Odd behaviour of debugger: jumping into .class file instead of .java

Project X has modules Y,Z

Module Y depends on a jarred version of Z

Now, I have a test case for a class WW belonging to Z, and the test case is in Z too. When I debug the test case, I put a breakpoint just before a method call on WW. At that point, if I:
- CTRL-B : IDEA jumps into the source code
- F7 (step into): IDEA jumps into the compiled WW.class which, apparently, it finds in the jarred Z that Y has in its libraries.

Isn't that odd? Why does it even search outside module Z? Both WW and TestWW are in the same module, there is no reason to search outside... What could cause this? Any idea how I could solve this?

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3 comments

In fact, this is not limited to the debugger
I have an interface X in a package of some module
in another package of the same module, I have a class which implements X.

But going from X to the source of the implementing class seems impossible... It always jumps to the compiled version... how strange...

How can I debug this?

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I think it is all about project configuration. Do not add jarred version of Z as a library to Y. Let Y depend on Z like it really
is.

--
Best regards,
Eugene Zhuravlev
Software Developer
JetBrains Inc.
http://www.jetbrains.com
"Develop with pleasure!"

"Frederic Donckels" <no_mail@jetbrains.com> wrote in message news:13116935.1121257822009.JavaMail.javamailuser@localhost...

Project X has modules Y,Z

>

Module Y depends on a jarred version of Z

>

Now, I have a test case for a class WW belonging to Z, and the test case is in Z too. When I debug the test case, I put a
breakpoint just before a method call on WW. At that point, if I:
- CTRL-B : IDEA jumps into the source code
- F7 (step into): IDEA jumps into the compiled WW.class which, apparently, it finds in the jarred Z that Y has in its libraries.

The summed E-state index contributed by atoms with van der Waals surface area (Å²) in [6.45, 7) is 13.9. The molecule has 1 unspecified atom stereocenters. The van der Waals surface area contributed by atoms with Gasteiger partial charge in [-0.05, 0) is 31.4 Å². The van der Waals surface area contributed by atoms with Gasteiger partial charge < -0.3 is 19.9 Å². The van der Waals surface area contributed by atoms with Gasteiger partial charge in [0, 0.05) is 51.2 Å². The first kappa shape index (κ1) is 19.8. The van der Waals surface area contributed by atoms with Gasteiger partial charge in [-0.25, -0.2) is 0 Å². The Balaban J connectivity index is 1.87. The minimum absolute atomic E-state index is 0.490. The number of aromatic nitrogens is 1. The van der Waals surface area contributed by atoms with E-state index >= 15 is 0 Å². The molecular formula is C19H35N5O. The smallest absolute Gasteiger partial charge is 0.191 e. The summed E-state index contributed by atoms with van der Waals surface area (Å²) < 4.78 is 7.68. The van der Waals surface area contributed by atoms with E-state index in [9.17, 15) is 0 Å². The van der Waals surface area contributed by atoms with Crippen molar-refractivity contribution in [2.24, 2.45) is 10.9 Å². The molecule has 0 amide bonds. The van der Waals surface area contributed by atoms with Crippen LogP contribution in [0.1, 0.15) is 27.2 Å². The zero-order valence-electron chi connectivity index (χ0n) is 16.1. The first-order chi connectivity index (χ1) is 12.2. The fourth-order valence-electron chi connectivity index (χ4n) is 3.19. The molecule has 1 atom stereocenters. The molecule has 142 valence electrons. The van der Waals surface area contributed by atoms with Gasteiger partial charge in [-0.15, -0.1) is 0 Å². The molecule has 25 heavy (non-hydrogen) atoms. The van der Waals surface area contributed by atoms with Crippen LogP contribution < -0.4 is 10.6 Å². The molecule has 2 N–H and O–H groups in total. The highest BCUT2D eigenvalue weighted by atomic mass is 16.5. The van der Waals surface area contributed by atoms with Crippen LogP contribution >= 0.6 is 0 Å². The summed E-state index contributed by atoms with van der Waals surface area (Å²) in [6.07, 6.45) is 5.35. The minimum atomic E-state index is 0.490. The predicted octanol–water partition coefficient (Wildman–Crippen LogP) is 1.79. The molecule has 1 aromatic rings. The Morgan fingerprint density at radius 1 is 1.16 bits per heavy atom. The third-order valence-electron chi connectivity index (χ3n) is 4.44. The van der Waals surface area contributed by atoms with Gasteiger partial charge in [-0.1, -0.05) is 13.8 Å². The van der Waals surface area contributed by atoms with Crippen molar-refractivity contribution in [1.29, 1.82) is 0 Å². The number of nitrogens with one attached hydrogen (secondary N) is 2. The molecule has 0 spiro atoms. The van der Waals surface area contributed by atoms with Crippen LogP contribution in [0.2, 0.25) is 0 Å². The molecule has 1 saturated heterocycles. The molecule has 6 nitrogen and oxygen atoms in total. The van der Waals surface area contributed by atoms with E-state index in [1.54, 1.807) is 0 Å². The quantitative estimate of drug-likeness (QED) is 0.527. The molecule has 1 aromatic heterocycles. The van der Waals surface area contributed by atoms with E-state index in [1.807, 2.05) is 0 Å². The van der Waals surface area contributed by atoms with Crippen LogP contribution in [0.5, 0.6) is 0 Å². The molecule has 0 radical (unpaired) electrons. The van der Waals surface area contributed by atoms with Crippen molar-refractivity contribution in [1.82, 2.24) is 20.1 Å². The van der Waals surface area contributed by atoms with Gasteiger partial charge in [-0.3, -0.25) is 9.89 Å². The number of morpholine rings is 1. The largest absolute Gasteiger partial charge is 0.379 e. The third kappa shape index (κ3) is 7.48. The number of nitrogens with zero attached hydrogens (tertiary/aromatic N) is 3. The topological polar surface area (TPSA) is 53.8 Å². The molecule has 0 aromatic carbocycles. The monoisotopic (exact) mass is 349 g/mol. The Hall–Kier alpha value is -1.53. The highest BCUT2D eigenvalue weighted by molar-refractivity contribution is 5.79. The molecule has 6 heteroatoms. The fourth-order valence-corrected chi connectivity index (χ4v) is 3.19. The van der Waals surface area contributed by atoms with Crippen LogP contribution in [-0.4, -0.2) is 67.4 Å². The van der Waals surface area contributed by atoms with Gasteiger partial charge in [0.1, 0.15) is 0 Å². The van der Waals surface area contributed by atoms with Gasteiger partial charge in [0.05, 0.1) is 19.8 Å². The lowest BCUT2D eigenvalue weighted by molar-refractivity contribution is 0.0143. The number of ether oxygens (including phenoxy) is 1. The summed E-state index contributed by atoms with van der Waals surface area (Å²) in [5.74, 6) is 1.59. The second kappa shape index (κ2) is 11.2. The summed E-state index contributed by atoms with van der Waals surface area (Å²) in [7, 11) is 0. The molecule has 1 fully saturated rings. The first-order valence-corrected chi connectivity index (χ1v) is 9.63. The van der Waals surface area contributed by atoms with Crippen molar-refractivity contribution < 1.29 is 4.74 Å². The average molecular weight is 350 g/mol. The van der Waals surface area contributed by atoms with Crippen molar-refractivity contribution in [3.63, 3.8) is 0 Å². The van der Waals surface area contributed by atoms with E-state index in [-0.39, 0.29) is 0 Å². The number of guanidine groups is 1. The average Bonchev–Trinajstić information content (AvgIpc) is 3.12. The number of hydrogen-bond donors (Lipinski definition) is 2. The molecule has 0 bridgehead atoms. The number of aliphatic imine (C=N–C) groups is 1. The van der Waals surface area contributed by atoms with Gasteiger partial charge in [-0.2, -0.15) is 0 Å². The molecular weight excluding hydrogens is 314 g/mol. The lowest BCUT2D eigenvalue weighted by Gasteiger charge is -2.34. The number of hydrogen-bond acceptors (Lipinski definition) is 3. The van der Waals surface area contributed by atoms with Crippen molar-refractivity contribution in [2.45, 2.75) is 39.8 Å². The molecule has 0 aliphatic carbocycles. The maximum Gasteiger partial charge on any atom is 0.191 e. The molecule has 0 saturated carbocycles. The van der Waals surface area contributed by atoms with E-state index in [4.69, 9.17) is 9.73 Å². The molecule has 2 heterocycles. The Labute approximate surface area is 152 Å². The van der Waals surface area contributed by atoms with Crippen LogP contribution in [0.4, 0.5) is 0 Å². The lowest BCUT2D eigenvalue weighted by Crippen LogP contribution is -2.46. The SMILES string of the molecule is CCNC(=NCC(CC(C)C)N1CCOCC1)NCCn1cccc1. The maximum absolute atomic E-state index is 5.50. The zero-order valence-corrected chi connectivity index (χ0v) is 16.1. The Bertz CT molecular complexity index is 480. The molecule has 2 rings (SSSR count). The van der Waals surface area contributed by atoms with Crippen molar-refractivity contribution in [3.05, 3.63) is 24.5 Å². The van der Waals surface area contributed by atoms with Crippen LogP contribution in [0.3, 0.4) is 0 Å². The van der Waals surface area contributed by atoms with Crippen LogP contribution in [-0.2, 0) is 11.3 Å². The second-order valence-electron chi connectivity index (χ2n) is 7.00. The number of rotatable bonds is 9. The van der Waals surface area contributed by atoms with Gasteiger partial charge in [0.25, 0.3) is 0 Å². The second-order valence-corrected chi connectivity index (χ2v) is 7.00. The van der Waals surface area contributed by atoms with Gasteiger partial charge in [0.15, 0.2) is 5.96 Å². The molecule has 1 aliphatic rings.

>

Isn't that odd? Why does it even search outside module Z? Both WW and TestWW are in the same module, there is no reason to search
outside... What could cause this? Any idea how I could solve this?



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I had a similar problem. There are several parent projects, each with many child projects.  When I ran the debugger for a test in one child project, that depended on code in a separate parent project, I had to make sure that the pom version referenced in the child project matched the pom version in the separate parent project.  Also, I did "Reload All Maven Projects" in the Maven view.  When that finished, I did mvn clean install (with tests turned off) for all the parent projects, in order of dependency (ie: Y depends on X, build X first, then build Y).  With that completed, I ran the test again and now it was using the latest code when debugging.  The issue was that the pom for Y was pointing to a version of the parent project that was not set in the parent project pom, but rather was a non-snapshot older version.  So it was snagging a jar file with the outdated version.  When I pointed Y to the latest snapshot version in X, did the builds and did the reload maven projects, this fixed the dependency issue.

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